From Southwest (Minnesota) News Media: Sally Johnson of Chanhassen says the risk of “dark money” spending to influence elections is rising, creating the need for another constitutional amendment to limit the power of wealthy donors. “The goal is for Minnesota to become the 21st state in the country to pass a state resolution of support,” she says. “It is sad to realize that this is what needs to be done to return Congress to caring about the American people instead of rich, often multinational corporations.” Read more.

From the (Toledo) Blade: Nancy Gurney of Lakeside, Ohio, says that while some anniversaries are occasions to celebrate, the 10-year mark for Citizens United offers reason to pause. “Prior to 2010, campaign donations were regulated by amount and frequency that prevented a pay-to-play system frequently seen in third world countries,” she says. “Our elections and our governance have been compromised. Legislators are more responsive to corporate greed than to their constituents.” Read more.

From the Alexandria (Virginia) Gazette Packet: Nancy Morgan of Alexandria, Virginia, urges citizens to unite and regain their political voice to overcome the power of unregulated political spending. “Big problems demand big solutions, and as 80% of Americans actually support an amendment that changes how money influences our representatives, we are already more than halfway up that hill,” Morgan says in her letter to the editor. Read more.

| What We’re Tracking This Week

From Law & Crime: Unleashed after the Citizens United ruling 10 years ago, donations from outside groups to Super PACs have soared into billions of dollars. In this article, American Promise Managing Director Leah Field says there is an alternative: “The 28th Amendment would allow Congress and the states to set reasonable limits on the raising and spending of money by candidates and others to influence elections and ballot measures.” The article also quotes Malcolm Salter, a Harvard Business School faculty who recently teamed with American Promise: “Only campaign finance reform can contain the cancer that is attacking the body of democratic capitalism in the country today.” Read more.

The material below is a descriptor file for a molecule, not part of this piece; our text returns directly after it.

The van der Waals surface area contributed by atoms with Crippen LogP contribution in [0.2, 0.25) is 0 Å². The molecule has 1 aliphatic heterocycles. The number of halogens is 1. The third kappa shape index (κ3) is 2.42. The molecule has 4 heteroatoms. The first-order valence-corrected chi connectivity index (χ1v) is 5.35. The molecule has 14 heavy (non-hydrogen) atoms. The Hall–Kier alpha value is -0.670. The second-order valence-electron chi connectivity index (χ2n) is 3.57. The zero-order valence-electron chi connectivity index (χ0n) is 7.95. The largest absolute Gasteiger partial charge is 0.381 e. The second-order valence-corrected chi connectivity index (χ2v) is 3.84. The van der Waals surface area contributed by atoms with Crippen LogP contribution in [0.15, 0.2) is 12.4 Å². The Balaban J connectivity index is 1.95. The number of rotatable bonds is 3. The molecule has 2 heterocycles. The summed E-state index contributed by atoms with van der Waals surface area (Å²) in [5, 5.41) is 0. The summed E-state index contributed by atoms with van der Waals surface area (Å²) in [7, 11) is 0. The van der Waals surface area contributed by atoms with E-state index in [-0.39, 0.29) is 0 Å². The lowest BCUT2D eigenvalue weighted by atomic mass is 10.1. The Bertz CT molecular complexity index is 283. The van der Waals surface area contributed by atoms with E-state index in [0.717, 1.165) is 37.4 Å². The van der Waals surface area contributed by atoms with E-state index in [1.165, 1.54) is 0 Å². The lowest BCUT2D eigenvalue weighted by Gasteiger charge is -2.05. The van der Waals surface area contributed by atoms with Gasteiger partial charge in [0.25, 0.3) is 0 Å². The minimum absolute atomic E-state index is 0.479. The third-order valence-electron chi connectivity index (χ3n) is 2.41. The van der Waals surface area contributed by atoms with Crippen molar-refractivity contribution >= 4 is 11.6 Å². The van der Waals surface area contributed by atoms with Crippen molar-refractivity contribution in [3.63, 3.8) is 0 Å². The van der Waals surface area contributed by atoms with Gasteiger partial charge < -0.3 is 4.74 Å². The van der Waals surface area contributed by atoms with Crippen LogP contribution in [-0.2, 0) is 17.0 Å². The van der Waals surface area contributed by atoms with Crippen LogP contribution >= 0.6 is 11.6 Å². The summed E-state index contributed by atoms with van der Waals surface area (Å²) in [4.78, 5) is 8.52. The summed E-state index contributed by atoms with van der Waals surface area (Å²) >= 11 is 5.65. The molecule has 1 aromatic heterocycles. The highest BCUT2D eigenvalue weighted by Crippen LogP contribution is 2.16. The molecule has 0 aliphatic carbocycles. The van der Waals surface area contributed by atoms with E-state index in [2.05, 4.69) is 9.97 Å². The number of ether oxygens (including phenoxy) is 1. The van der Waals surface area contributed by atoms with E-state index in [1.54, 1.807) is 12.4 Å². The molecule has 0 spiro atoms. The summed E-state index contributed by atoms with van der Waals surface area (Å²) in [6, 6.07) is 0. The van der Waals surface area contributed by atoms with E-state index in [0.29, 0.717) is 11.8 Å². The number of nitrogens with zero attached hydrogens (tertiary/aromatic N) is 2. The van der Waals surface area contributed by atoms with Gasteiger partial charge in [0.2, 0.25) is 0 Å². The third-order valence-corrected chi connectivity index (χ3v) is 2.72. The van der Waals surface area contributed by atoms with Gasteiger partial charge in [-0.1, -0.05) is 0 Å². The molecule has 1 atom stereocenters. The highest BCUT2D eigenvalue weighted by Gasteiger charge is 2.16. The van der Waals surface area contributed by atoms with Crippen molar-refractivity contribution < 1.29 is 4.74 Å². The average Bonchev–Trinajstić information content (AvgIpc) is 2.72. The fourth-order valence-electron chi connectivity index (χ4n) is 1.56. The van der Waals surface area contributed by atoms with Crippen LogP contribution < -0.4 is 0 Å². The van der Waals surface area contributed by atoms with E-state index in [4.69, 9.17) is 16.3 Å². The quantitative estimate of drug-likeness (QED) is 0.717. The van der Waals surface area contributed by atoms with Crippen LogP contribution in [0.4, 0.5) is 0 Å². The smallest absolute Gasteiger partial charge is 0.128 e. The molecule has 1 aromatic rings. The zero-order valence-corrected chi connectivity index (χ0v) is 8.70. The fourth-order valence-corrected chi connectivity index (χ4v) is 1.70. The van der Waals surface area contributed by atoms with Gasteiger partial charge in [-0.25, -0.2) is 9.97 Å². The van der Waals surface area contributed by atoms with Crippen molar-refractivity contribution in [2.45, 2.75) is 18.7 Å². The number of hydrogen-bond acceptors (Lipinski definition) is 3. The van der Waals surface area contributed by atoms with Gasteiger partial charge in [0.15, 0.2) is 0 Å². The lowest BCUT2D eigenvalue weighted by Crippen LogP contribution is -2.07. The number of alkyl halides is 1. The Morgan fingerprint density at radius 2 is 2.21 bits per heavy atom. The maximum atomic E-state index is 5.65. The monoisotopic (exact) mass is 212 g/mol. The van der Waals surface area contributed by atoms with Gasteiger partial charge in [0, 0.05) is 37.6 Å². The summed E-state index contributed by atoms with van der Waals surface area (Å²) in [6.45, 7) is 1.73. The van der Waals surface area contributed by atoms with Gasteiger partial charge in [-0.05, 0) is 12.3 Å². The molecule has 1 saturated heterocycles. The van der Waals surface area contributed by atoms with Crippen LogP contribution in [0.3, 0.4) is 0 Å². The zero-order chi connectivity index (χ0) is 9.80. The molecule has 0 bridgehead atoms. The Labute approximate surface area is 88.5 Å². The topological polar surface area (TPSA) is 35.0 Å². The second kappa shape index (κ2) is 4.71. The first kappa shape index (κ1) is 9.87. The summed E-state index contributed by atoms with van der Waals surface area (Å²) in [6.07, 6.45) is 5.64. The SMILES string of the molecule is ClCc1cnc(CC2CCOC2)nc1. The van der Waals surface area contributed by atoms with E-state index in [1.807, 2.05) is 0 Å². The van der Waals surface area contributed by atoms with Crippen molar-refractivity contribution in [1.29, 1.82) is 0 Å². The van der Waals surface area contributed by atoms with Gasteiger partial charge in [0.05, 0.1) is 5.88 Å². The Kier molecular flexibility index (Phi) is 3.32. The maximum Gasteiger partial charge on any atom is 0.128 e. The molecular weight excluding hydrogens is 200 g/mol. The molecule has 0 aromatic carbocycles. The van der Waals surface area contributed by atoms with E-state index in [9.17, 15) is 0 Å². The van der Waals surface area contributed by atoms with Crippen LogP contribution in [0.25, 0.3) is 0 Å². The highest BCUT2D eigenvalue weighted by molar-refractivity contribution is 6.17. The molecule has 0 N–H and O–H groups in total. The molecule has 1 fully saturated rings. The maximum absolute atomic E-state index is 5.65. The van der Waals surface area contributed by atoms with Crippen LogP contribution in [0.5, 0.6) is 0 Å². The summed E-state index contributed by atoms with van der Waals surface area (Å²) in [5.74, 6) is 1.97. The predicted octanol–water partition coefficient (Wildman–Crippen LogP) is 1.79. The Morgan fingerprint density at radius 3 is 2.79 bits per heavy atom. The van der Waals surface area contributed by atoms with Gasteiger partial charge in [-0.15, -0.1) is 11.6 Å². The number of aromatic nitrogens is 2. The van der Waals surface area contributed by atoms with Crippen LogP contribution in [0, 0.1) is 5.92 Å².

From the (Alaska) Peninsula Clarion: A resolution introduced by two members of the Kenai Peninsula Borough Assembly calls for an amendment to the U.S. Constitution to limit the influence of big money in politics. The resolution is motivated by the 2010 Supreme Court Citizens United ruling that held that corporations and other artificial entities are “persons” under the Constitution with a constitutional right to spend unlimited amounts of money on political speech. Read more.

From The Hill: John Pudner, executive director of Take Back Our Republic, calls on other conservatives to join him in opposition to the Citizens United decision, which he notes is “consistent with conservative views across the board” including capitalism and local-level government. “And let’s cut to the chase, some conservatives understand all the reasons Citizens United was bad judicial activism, but support it as a means to justify the ends of electing more Republicans,” Pudner says. “Republicans did benefit from the decision the first several years, but this is no longer the case.” Read more.

From the Ellsworth (Maine) American: With a history as a political bellwether state dating to 1888, Maine again is in the spotlight for its 2020 U.S. Senate race that could maintain the Republican majority or flip the Senate to Democratic control. “It’s a high-stakes contest, and when the stakes are big, so too is the money,” the editorial says, calling for Maine to also take the lead in the movement to get big money out of politics by approving a resolution calling for a constitutional amendment. Read more of the editorial and join the movement for a resolution through Stand With Maine

From The Fulcrum: Legislation approved by the Seattle City Council will ban most spending on local politics by foreign-influenced corporations. The measure emerged after Amazon spent millions last year in the city’s election. Maryland, Massachusetts and New York City are considering similar measures, which may gain traction at the federal level. Read more

From ABC News: As elections continue to draw record amounts of cash since the Citizens United ruling, watchdog groups reinforce their calls for change. In this article, American Promise President Jeff Clements says, “Americans know we have some big structural problems we have to fix,” adding that 20 states have endorsed a constitutional amendment to authorize Congress and states to set limits on campaign fundraising and spending. Read more.  

From the Pittsburgh Post-Gazette: In this opinion piece columnist David Shribman recounts the heavy ripple effects of Citizens United, which, he says, “set in motion substantial changes in how campaigns are financed, disrupted the power of the established parties, boosted the influence of individual donors making independent contributions and—surprise!—increased the power of labor unions at the expense of major corporations.” Read more.

| Upcoming American Promise Events

January 25, Minneapolis, MN: Join Minnesota American Promise and Minnesota Move to Amend for an informative advocacy workshop on the We The People amendment to the U.S. Constitution. Attendees can learn how to introduce the resolution to their party caucus, provide testimony at legislative hearings, encourage state legislators to co-sponsor the resolution, and write a letter to the editor in support. The amendment will allow the people to define how big moneyed special interests and billionaires may or may not participate in our elections, ensuring political equality as a part of our First Amendment. Learn more and RSVP.

American Promise empowers Americans to act together to win the 28th Amendment so people, not money, govern in America.